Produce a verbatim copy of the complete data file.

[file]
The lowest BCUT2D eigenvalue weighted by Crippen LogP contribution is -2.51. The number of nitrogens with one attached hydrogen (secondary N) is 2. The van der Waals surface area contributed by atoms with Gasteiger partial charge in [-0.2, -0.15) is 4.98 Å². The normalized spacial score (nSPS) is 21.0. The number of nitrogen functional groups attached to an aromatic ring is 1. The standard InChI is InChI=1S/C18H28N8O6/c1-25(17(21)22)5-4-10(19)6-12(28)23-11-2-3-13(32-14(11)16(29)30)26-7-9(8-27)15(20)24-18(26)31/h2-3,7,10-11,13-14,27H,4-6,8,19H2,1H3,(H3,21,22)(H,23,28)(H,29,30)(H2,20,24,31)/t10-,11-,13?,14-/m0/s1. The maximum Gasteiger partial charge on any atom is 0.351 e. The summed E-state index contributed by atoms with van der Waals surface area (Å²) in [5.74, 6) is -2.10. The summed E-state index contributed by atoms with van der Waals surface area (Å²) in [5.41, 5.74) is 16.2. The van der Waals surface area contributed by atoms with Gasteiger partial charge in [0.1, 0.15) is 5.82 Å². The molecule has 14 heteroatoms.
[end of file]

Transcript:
The lowest BCUT2D eigenvalue weighted by Crippen LogP contribution is -2.51. The number of nitrogens with one attached hydrogen (secondary N) is 2. The van der Waals surface area contributed by atoms with Gasteiger partial charge in [-0.2, -0.15) is 4.98 Å². The normalized spacial score (nSPS) is 21.0. The number of nitrogen functional groups attached to an aromatic ring is 1. The standard InChI is InChI=1S/C18H28N8O6/c1-25(17(21)22)5-4-10(19)6-12(28)23-11-2-3-13(32-14(11)16(29)30)26-7-9(8-27)15(20)24-18(26)31/h2-3,7,10-11,13-14,27H,4-6,8,19H2,1H3,(H3,21,22)(H,23,28)(H,29,30)(H2,20,24,31)/t10-,11-,13?,14-/m0/s1. The maximum Gasteiger partial charge on any atom is 0.351 e. The summed E-state index contributed by atoms with van der Waals surface area (Å²) in [5.74, 6) is -2.10. The summed E-state index contributed by atoms with van der Waals surface area (Å²) in [5.41, 5.74) is 16.2. The van der Waals surface area contributed by atoms with Gasteiger partial charge in [0.1, 0.15) is 5.82 Å². The molecule has 14 heteroatoms.